Wolf Totem / by Charlie Brigden

By Karol Krok wolf totem

There was a time when James Horner used to be the king among film composers. His Titanic soundtrack album sold in millions of copies and was the most popular score album in the history of cinema. Before that, there was Braveheart which also reached a similar levels of following. In recent years, however, the composer decided to withdraw from mainstream. Right after the release of the mega blockbuster Avatar, he started to work on fewer major projects and even started to publically criticise Hollywood and its tired practices of endless repetition. Somewhat ironic, given his own compositional tendencies, but still commendable.

Wolf Totem is the latest collaboration Jean-Jacques Annaud, with whom James worked previously on three other projects – The Name of the Rose, Enemy at the Gates and Black Gold. A story of Chinese student who tries to save a pack of wolves from extinction in vast wild epic landscape seems to be exactly the kind of subject matter this composer tends to exceed at. He responds with a  vast symphonic scores, typically augmented with his usual eclectic mix of ethnic colours. And, despite obvious ingredients, it actually manages to impress.

The main theme James Horner composed for this film can be heard early in ‘Leaving for the Country (Main Theme)’. The mysterious vocal wailing sets the tone for the stark images of steppe landscape filmed by Annaud, after which we can hear the noble and warm melody introduced on French horns. The tune is not exactly one of his most striking creations. If anything, there is a slight hint of the hero idea from The Amazing Spider-Man, especially in its more noble brass statements. But, as usual with this composer, it’s well suited for numerous variations within the main body of Wolf Totem, where it suits both intimate and epic requirements of the plot.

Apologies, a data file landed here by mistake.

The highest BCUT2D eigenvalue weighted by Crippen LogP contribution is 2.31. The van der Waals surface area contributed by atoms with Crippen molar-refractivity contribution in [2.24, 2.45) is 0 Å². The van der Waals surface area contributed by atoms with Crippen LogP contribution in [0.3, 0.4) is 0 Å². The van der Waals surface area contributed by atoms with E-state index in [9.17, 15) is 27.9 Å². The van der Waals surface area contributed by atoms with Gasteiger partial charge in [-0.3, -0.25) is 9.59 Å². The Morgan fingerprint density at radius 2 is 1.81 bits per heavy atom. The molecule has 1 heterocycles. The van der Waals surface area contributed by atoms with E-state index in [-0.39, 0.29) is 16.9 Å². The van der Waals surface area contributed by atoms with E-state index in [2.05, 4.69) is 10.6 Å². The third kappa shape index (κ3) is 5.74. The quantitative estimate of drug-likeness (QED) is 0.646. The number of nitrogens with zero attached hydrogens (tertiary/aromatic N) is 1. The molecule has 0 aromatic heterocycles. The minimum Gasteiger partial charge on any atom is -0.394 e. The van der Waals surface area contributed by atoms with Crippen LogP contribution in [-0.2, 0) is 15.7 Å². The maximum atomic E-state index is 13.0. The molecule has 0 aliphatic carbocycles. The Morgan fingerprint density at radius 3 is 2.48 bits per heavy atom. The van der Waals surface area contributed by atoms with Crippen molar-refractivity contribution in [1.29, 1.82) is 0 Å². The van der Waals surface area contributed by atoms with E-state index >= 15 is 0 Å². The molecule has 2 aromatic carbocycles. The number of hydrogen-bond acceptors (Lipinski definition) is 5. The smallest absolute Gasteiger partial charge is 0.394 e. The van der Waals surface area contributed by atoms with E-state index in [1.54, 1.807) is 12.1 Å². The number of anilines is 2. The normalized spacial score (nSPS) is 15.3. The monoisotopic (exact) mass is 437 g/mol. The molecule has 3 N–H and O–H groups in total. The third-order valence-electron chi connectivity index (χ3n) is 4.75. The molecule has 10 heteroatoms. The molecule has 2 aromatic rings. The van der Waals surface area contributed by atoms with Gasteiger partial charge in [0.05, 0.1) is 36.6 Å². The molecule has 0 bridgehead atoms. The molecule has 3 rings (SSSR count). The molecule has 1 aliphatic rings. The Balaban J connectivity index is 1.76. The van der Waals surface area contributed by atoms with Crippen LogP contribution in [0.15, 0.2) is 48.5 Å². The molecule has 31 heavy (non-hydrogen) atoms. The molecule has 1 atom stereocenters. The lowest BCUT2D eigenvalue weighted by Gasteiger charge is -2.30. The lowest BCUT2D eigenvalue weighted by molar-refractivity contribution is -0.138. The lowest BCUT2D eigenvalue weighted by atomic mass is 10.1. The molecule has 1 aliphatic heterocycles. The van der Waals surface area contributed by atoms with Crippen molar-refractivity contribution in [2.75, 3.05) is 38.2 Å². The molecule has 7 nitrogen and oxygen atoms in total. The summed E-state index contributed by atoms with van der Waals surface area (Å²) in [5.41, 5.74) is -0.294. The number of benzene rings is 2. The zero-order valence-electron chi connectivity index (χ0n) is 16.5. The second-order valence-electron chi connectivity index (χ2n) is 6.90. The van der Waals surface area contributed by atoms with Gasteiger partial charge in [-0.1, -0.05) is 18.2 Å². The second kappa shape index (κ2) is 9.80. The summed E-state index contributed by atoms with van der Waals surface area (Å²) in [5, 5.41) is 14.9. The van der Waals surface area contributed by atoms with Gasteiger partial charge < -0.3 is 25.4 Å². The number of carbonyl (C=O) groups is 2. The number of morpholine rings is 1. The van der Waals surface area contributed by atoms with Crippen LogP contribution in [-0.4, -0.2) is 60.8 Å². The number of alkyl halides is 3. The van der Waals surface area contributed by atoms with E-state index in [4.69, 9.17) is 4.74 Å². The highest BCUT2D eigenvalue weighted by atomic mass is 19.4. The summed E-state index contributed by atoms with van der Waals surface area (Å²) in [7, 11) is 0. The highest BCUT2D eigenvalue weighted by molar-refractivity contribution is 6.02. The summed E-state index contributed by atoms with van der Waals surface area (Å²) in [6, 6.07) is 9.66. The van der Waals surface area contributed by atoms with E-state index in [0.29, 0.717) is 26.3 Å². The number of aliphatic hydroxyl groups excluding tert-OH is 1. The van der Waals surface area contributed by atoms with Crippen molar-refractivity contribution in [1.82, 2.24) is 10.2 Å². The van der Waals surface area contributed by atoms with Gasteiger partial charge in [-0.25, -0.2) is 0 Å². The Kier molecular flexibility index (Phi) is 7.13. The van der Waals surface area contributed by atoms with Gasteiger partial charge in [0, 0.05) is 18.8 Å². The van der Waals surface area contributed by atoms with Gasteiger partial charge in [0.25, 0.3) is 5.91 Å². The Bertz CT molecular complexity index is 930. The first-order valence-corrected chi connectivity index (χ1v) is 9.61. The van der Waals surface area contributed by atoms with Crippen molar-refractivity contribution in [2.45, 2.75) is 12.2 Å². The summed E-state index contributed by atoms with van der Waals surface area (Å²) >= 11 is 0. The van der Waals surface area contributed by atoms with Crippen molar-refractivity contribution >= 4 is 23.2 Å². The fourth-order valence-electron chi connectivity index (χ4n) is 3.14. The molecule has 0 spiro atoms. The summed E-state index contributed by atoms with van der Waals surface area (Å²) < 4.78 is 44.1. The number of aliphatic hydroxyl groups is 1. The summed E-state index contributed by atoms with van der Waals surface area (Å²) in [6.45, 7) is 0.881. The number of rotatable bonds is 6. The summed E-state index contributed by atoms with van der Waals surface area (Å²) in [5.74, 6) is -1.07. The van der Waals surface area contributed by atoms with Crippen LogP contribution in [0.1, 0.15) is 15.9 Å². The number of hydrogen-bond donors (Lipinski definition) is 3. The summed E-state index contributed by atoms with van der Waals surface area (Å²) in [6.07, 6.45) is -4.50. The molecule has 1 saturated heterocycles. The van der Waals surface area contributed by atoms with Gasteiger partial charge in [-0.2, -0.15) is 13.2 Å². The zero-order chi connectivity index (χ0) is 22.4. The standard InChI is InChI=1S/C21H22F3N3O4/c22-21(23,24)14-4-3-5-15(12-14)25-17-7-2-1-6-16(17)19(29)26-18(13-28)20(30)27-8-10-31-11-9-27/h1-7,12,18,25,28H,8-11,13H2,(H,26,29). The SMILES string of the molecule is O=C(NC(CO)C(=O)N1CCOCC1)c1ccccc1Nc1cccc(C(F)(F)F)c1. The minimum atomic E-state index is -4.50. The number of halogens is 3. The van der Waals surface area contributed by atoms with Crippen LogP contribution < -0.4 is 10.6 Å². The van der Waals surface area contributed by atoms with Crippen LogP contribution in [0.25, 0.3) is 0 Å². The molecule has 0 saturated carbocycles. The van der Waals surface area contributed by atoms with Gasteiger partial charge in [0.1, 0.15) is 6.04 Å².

As can be expected, the emotional material forms the majority of this soundtrack album. Thankfully, James Horner restrains himself from unleashing the overt sappy melodrama that he’s known for and allows for a slightly toned down and matured take on his style to underscore and address story’s themes and characters (‘A Red Ribbon’). Even though the majority of this score is quite earnest, the composers finds ways to inject some lighter touches into his music, even if such passages often end up being lost in between heavier material - the middle part of ‘Discovering Hidden Dangers’ serves as a great example, as does secondary woodwind theme found in ‘Little Wolf’.

Aside from dramatic portions, numerous enjoyable action setpieces can be heard. ‘Wolf Stalking Gazellas’ features a folky string-like action motif that serves as something quite new from Horner. This material is later reprised in the lengthy following track (‘And Offering to Tengger/Chen Saves the Last Wolf Pup’). The tense martial-like passages on brass and percussion of ‘Wolves Attack the Horses’ recall the suspenseful sequences from Horner’s 1995 masterpiece Apollo 13 as well as, to a lesser extent,  his unused heroic Marine landing cue from Aliens. ‘The Frozen Lake’ is yet another and exciting track that is powered by exciting constant string ostinato, after which we are treated to a more action-oriented variations on his main theme. The infamous danger motif, known from composer's countless scores, makes an appearance towards the end of this cue.

The tone of Wolf Totem tends to be significantly darker than one might expect from a film like this, much like Horner's score to kid's film The Spiderwick Chronicles from 2007. ‘Scaling the Walls’ features some really tense passages that, as does the action music heard in ‘Hunting the Wolves’. But even at its more desperate, the music never turns unlistenable or sacrificed in terms of structure. Indeed, that last thing was always this composer's strongest asset and translates extremely well into solid album experience. Things are being nicely wrapped up in a lengthy suite at the end (‘Return to the Wild’), where the main theme goes through numerous variations and the entire score reaches its point of maturation and denouement.

In the end, Wolf Totem doesn’t offer anything earth-shatteringly new from James Horner, nor it really needs to. It’s an extremely well structured and pleasant score that doesn’t offend with too many obvious self-references and helps to remind film music fans just what it is like to experience a properly composed music that is able to both serve its picture and please on its own terms. Thus, the healthy hour-long presentation, as heard on Milan Records album, should satisfy the majority of listeners. Another early highlight of 2015.

Wolf Totem is out now as a digital download from Milan Records (and is expected to be released on CD later this year)